90-in-90: Running + Writing

To the Virgins, to Make Much of Time

Gather ye rosebuds while ye may,
Old Time is still a-flying:
And this same flower that smiles to-day
To-morrow will be dying.

The glorious lamp of heaven, the sun,
The higher he’s a-getting,
The sooner will his race be run,
And nearer he’s to setting.

That age is best which is the first,
When youth and blood are warmer;
But being spent, the worse, and worst
Times still succeed the former.

Then be not coy, but use your time,
And while ye may, go marry:
For having lost but once your prime,
You may for ever tarry.


I spend my school year with one eye on the summer, the elusive beast that I imagine will somehow be filled with time of my own that I can fill with reading and writing. Seven years into my academic career I can tell you this: the beast does not exist.

I’m staring once again at the calendar, which reads June 11, as I realize that I have just two months before the school year begins again. I am, as usual, behind.

Worse: I haven’t been able to motivate myself to write and run. Between a move to Indianapolis (where I now live with my fiancee, dog, and two cats), summer school (I’m getting a second Masters), and wedding planning, I tell myself there will be time later. Meanwhile: Opportunities pile up, which stresses me out as my mountain of work gets longer.

  • Invictus 2 still isn’t finished
  • Making Transmedia isn’t done
  • Dungeons & Dreamers isn’t done
  • My work for the Atavist isn’t done
  • My work on my online classes isn’t done
  • My work on my institute isn’t done

Nothing, it seems, is done and I am futher from finishing because I haven’t yet figured out where to start. This is not an uncommon plight with me, although this is made worse that my new couple-d life means I have less time for exercise and running that I did before because the busy-ness of a joint life is not doubled, it’s squared. We negotiate the elements in our lives we give up, we put off, and we let go so that the other can get on with the business of the day.

Fortunately, I have a way out of this pile that threatens to plunge me into oblivion: my 90-in-90. There is no need to recount the reasons for the 90 day challenge here; you can read up in a previous post. What’s important is the road I’ll be traveling.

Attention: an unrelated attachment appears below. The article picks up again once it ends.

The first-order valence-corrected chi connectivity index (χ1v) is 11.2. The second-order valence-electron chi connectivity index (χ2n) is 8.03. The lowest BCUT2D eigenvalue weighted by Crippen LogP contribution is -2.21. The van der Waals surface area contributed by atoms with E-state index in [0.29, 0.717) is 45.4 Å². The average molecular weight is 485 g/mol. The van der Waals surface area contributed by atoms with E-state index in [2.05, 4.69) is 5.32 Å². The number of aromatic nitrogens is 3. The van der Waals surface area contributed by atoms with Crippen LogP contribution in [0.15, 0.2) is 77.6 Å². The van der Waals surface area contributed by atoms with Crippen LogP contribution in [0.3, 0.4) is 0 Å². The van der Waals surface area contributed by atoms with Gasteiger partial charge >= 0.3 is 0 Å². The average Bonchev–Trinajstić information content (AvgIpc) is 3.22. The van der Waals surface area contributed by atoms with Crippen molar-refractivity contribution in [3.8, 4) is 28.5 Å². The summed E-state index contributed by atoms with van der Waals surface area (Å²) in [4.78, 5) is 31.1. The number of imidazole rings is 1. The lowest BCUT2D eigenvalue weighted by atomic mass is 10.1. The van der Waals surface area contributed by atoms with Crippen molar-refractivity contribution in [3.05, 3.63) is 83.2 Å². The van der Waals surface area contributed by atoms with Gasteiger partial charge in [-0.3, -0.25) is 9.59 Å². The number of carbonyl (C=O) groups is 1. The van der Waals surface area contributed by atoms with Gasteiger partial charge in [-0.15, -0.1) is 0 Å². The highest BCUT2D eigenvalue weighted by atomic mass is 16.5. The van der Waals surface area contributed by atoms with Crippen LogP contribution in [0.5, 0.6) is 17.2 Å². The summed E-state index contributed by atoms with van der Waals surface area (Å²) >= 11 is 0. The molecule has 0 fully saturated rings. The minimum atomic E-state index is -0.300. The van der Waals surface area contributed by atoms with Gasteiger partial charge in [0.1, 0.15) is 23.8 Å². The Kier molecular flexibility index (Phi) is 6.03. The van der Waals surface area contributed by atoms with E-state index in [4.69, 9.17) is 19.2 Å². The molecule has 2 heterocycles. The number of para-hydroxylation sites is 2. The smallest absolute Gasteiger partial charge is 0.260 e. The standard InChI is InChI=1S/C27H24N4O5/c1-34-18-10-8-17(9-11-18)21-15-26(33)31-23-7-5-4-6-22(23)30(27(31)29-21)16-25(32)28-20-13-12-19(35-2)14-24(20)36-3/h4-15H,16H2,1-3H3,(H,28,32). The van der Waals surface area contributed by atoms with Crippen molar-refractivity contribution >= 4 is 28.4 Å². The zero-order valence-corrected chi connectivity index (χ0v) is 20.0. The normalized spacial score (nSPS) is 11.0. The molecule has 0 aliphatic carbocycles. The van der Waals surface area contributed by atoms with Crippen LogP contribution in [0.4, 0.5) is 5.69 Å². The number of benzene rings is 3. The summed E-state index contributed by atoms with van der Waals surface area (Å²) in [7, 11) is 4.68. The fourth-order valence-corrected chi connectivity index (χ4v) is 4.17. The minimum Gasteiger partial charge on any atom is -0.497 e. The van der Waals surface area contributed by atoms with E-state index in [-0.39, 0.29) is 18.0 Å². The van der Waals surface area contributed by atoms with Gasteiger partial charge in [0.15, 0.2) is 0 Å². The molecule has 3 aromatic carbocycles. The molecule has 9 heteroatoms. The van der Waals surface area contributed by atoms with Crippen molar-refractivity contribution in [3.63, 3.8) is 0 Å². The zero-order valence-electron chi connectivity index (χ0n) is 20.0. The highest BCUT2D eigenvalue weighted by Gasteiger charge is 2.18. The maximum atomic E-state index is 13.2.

For the next 90 days, I will:

  1. Take Maxx, the dog, for 5-mile runs in the morning: We both need to arise before 8:30 and I can think of no better way than starting the day with my best furry friend. I love our time together, and he’s a hit on the Monon. Hardly a run goes by that we aren’t stopped by children, moms, and older men and women out for a morning walk. As The Girl said: “It’s hard to do anything with that dog that isn’t fun.”
  2. Write 1,500 words every day. There is much that needs to be written, and the reality is that it’s not going to get done this summer. Instead of being held hostage by the work,I’m just going to start writing. We’ll see where it ends up.
  3. Get 1 month of classes scheduled. I have 6 classes to bring online. I record in the neighborhood of 50 videos for each class, plus tutorials. I can knock out a lecture class in one day if I have the class planned. Time to start knocking out those plans. (There are 4 months in a school year, and 6 classes to plan. This gives me a little leeway on this).

Gather ye rosebuds while ye may

That’s my plan: run, write, and plan every day.

It’s very easy to get paralyzed by life. I am oftentimes overwhelmed at what’s in front of me, and I’m never quite sure how it will get finished. The reality is: it won’t unless I get started.

Today, we get started. 

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